Cicilline Chairs Antitrust Hearing on Proposed Sprint/T-Mobile Merger

Mar 12, 2019

WASHINGTON – House Antitrust Subcommittee Chairman David N. Cicilline (RI-01) held a hearing today to examine the possible impacts on the wireless market caused by the proposed merger between Sprint and T-Mobile. The following is footage and a transcript of Chairman Cicilline’s opening remarks:

 

 

 

---------

 

 

Chairman David N. Cicilline (RI-01)

Opening Remarks as Delivered

March 12, 2019

 

Today’s hearing is an important opportunity to examine the state of competition in the wireless industry and the competitive effects of the proposed merger of T-Mobile and Sprint.

 

Over the past century, the telecommunications industry in the United States has demonstrated the harms that result from monopoly power.

By 1940, AT&T’s dominance was so entrenched that it was widely considered to be a lawful monopoly. Over the next forty years, it grew to become the largest corporation in the world, controlling more than 80% of the market. It earned more than $53 billion in annual revenue and was the second largest employer in the United States, behind only the federal government.  

But in 1982, the Justice Department successfully concluded its landmark anti-monopoly case against AT&T for blocking competition in the telephone service and equipment market. As a result, the Bell System was broken into separate telephone companies, while AT&T’s long-distance services was structurally separated from its device manufacturing services.

The importance of the breakup of the Bell System cannot be overstated. It facilitated an explosion of competition in long-distance markets, significantly lowered prices for consumers, improved products and services, and spurred the creation of new jobs. 

 

Perhaps most importantly for purposes of today’s hearing, the competitive pressure resulting from robust enforcement also led to the deployment of fiber across the country, particularly much of the Internet’s infrastructure.

 

Anne Bingaman, the Assistant Attorney General of the Antitrust Division, testified before the Subcommittee in 1994 that AT&T “had copper wires across the country until competition entered that market, and when it did, Sprint and MCI laid fiber-optic coast to coast and AT&T, spurred by competition, followed them.”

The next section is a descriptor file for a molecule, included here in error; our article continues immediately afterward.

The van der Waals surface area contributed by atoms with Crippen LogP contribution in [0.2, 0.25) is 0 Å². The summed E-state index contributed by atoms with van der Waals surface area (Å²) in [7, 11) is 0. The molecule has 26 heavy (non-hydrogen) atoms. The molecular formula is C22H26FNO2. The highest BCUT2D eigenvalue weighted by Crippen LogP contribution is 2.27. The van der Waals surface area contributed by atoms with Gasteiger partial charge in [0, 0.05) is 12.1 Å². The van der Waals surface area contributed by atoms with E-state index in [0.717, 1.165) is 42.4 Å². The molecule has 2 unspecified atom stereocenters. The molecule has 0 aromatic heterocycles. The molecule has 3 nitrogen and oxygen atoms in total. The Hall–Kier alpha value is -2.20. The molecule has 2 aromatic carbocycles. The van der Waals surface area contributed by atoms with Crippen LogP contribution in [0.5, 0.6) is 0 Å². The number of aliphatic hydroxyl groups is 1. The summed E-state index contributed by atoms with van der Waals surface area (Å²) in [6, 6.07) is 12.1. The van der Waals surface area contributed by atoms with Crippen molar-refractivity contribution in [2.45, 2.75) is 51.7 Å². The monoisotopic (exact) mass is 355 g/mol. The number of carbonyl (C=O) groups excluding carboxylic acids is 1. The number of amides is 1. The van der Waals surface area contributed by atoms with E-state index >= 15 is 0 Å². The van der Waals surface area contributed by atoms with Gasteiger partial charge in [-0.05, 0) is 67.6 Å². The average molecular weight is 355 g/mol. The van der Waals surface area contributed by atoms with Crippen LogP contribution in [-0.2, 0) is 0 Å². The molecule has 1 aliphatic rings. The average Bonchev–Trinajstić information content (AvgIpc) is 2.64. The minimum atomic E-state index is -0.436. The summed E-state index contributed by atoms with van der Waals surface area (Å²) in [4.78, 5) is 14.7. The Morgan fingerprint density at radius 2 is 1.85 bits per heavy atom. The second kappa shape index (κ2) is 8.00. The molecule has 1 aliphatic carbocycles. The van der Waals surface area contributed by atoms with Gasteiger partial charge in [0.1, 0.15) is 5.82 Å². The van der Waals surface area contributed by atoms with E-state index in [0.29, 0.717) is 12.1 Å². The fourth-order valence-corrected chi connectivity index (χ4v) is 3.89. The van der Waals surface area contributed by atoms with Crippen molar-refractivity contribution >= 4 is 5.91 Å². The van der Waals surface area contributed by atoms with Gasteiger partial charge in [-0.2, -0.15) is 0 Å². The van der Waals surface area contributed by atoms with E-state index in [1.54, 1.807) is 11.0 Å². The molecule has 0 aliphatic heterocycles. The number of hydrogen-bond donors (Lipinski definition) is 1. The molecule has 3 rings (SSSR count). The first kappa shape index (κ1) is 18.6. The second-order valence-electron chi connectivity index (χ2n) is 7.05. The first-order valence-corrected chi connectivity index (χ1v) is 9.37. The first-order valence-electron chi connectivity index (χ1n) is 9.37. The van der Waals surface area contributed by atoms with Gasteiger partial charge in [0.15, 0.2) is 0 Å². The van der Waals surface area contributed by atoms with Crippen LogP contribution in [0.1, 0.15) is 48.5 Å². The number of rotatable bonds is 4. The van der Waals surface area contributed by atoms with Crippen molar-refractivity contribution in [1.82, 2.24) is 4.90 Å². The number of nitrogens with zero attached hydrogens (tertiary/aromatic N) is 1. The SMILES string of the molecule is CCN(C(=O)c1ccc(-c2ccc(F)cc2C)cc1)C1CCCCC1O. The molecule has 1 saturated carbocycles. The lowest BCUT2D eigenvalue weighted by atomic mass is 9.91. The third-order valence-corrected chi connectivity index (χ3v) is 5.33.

As she noted then, there was no question that the speed of building the infrastructure for the nationwide Internet was “years and years ahead” of where it would have been in the absence of the breakup of AT&T.

 

And when coupled with some of the pro-competitive reforms of the Telecommunications Act of 1996—such as phone number portability—consumers and small businesses saved billions of dollars each year while maverick competitors were incentivized to enter the market to offer better services and more choice.

 

 But due largely to a retreat from aggressive antitrust enforcement over the past several decades, there are only four national carriers today.

 

The proposed merger of T-Mobile and Sprint would shrink this market to just three national wireless carriers, resulting in the combined company controlling nearly a third of the wireless market.

 

The merging parties claim that the transaction is necessary to deploy the next generation of broadband internet across the country, and to compete more vigorously with the two largest carriers, AT&T and Verizon. To their credit, both Sprint and T-Mobile have aggressively competed with the larger carriers over the past decade, resulting in lower prices and better policies for consumers.

 

But I am deeply skeptical that consolidation is the path forward to lowering prices, increasing opportunity, or unleashing competition in places around the country there is none today.

 

First, the competition that has been driven by Sprint and T-Mobile over the past decade has occurred in the absence of consolidation, not because of it.

 

Second, nearly a century of experience with telephone monopolies has taught us that the pressure of competition is critical to building out the nation’s internet infrastructure and improving quality for consumers.

 

And finally, there is mounting evidence that additional consolidation in this market would likely give the combined company the incentive and ability to raise prices, lower wages, and abandon the policies that have benefited consumers over the past decade.